Professional Employer Organization (PEO) in South Korea

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Global PEO in South Korea

There are plenty of reasons to do business and hire employees in South Korea.

The country boasts the world’s tenth largest economy, making it a leading business destination in East Asia.

South Korea is also one of the most connected countries in the world. 96% of people use the internet. And inhabitants get to enjoy the world’s highest average internet connection speed.

Its population of 50 million — who generally enjoy a high standard of living — are renowned for being well-educated and having a strong work ethic.

There’s really never been a better time to tap into the potential of this thriving country.

Want to expand into South Korea? With a PEO like Skuad, you can hire South Korean employees and reach a new market. Check out our services here.

What is a PEO?

PEO stands for professional employer organization.

Companies use PEO services when they want to outsource HR functions.

A PEO takes on responsibility for a company’s sourcing, onboarding, benefits and even payroll, meaning a business doesn’t need its own HR team.

Companies also use PEO services to hire internationally.

If you wanted to hire employees in South Korea, for example, a PEO would legally hire staff on your behalf. They’d also manage all local HR, tax and labor law responsibilities associated with those employees.

Ultimately, a PEO makes it easier for a company to build a talented, global team.

Want to start hiring and doing business in South Korea? Find out if a PEO in South Korea is right for your business by chatting to one of the Skuad team today.

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What are the benefits of using a PEO provider in South Korea?

Hire the best South Korean (and international) talent

Remote working is here to stay. So why not make the most of it?

Rather than hiring from a local talent pool, cast your net across the whole of the world, to find the very best people for your business.

A PEO can help you to hire talent in South Korea (and beyond), safe in the knowledge that you’re ticking all of the boxes with regards to payroll, tax and employment laws in South Korea.  

Become a globally competitive employer

When you’re hiring in South Korea, a little local knowledge goes a long way.

A PEO understands statutory requirements and employee expectations – so you can craft a competitive benefits package sure to persuade the right people on board.

By offering the right salaries, perks and paid leave for each new location, you can turn your business into a globally competitive employer, able to attract top talent the world over.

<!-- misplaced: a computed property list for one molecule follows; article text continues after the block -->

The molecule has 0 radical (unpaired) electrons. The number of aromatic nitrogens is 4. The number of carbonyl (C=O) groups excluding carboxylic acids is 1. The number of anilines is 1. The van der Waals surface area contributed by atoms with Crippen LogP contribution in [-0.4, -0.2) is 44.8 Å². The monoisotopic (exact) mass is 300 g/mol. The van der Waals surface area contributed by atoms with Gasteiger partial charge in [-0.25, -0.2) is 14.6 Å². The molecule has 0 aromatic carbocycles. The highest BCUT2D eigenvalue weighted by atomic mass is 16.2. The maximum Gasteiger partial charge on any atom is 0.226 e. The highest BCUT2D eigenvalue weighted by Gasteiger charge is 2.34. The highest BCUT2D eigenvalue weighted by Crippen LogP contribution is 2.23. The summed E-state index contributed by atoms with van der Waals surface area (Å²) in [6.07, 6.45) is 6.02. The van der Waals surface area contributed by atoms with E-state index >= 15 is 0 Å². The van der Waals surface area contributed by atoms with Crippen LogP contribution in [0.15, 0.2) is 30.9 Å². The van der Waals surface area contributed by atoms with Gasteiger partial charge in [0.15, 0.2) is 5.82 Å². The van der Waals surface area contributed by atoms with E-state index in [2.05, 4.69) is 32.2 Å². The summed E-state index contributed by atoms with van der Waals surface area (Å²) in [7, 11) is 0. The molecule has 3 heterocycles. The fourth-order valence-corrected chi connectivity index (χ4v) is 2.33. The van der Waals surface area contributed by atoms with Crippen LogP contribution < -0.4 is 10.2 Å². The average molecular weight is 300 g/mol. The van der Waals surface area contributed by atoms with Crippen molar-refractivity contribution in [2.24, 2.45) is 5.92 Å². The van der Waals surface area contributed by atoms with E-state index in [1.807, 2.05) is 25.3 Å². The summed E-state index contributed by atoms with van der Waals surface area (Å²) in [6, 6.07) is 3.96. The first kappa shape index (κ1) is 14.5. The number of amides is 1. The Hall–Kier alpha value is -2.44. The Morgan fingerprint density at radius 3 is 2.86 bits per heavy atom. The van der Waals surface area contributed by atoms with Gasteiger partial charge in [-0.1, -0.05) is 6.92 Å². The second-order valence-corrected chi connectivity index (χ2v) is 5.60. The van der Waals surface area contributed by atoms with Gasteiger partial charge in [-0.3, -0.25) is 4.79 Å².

Avoid setting up your own legal entity in South Korea

The alternative to using PEO services in South Korea? Setting up your own legal entity.

To do this you’ll need to:

  • Register as an international business and set up a South Korean subsidiary
  • Recruit a legal team
  • Ensure your HR team have the knowledge they need to run payroll and manage compliance in South Korea
  • Invest a lot of time and money in the process

For many businesses, this is time and money they can’t afford. Luckily, with the help of a professional employer organization in South Korea, you can skip this whole process.

A PEO like Skuad already has their own legal entity in South Korea. This means they can act as an employer of record in South Korea, legally hiring and paying employees without the hassle.

Want to know more about how an EOR in South Korea works? Check out our handy EOR guide.

Gain insight into new markets

Nothing beats local insight. When you recruit South Korean talent, you really get to maximize opportunities in the South Korean market.

You’ll get to know local customers and cultural quirks quickly, and find it easy to tailor your product, service and strategy.  

Remain compliant

Getting your head around tax requirements and employment laws in your own country can be tricky enough. Understanding requirements in a new country – like South Korea – is an even bigger and more complex task.

It can also be very stressful. Fail to stick to the local laws and your business faces strict fines and penalties.

With a PEO you get peace of mind. Your PEO partner takes responsibility for compliance, and can advise you of your obligations at every step of the HR and payroll process.

They’ll be able to tell you all of the following about payroll and labor law in South Korea:

Payroll in South Korea

  • The local currency in South Korea is the South Korean Won (KRW).
  • The minimum wage in South Korea is 8,720 KRW (around $6.90) per hour.